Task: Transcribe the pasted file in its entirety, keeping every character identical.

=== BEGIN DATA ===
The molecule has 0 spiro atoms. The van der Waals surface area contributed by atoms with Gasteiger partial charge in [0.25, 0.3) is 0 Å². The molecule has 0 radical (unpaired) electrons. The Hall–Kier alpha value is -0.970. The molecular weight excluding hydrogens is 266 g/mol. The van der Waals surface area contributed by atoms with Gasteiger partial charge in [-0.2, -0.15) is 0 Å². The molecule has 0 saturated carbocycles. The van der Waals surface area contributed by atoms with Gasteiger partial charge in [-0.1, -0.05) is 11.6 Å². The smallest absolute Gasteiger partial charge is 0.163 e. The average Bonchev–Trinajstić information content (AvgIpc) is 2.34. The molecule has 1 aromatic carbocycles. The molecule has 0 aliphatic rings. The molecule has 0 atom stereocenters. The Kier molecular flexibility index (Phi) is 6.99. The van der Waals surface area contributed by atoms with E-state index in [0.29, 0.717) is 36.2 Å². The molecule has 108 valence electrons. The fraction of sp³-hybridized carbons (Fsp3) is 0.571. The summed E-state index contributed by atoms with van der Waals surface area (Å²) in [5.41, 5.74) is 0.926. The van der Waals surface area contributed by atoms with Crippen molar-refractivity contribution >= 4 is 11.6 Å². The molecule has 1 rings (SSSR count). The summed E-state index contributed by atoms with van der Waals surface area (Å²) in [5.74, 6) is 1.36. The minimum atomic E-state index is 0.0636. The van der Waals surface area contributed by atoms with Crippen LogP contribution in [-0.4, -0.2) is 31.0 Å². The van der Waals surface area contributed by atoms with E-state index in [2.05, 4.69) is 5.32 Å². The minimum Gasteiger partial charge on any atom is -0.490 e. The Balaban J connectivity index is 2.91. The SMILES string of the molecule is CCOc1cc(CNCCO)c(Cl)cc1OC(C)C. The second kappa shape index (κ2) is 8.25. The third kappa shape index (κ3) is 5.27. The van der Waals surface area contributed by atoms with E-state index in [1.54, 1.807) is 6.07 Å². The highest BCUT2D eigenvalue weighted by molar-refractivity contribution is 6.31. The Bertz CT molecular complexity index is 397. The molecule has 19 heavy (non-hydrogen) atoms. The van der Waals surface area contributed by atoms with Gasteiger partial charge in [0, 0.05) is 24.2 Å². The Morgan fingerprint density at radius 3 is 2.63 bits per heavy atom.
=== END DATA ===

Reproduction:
The molecule has 0 spiro atoms. The van der Waals surface area contributed by atoms with Gasteiger partial charge in [0.25, 0.3) is 0 Å². The molecule has 0 radical (unpaired) electrons. The Hall–Kier alpha value is -0.970. The molecular weight excluding hydrogens is 266 g/mol. The van der Waals surface area contributed by atoms with Gasteiger partial charge in [-0.2, -0.15) is 0 Å². The molecule has 0 saturated carbocycles. The van der Waals surface area contributed by atoms with Gasteiger partial charge in [-0.1, -0.05) is 11.6 Å². The smallest absolute Gasteiger partial charge is 0.163 e. The average Bonchev–Trinajstić information content (AvgIpc) is 2.34. The molecule has 1 aromatic carbocycles. The molecule has 0 aliphatic rings. The molecule has 0 atom stereocenters. The Kier molecular flexibility index (Phi) is 6.99. The van der Waals surface area contributed by atoms with E-state index in [0.29, 0.717) is 36.2 Å². The molecule has 108 valence electrons. The fraction of sp³-hybridized carbons (Fsp3) is 0.571. The summed E-state index contributed by atoms with van der Waals surface area (Å²) in [5.41, 5.74) is 0.926. The van der Waals surface area contributed by atoms with Crippen molar-refractivity contribution >= 4 is 11.6 Å². The molecule has 1 rings (SSSR count). The summed E-state index contributed by atoms with van der Waals surface area (Å²) in [5.74, 6) is 1.36. The minimum atomic E-state index is 0.0636. The van der Waals surface area contributed by atoms with Crippen LogP contribution in [-0.4, -0.2) is 31.0 Å². The van der Waals surface area contributed by atoms with E-state index in [2.05, 4.69) is 5.32 Å². The minimum Gasteiger partial charge on any atom is -0.490 e. The Balaban J connectivity index is 2.91. The SMILES string of the molecule is CCOc1cc(CNCCO)c(Cl)cc1OC(C)C. The second kappa shape index (κ2) is 8.25. The third kappa shape index (κ3) is 5.27. The van der Waals surface area contributed by atoms with E-state index in [1.54, 1.807) is 6.07 Å². The highest BCUT2D eigenvalue weighted by molar-refractivity contribution is 6.31. The Bertz CT molecular complexity index is 397. The molecule has 19 heavy (non-hydrogen) atoms. The van der Waals surface area contributed by atoms with Gasteiger partial charge in [0, 0.05) is 24.2 Å². The Morgan fingerprint density at radius 3 is 2.63 bits per heavy atom.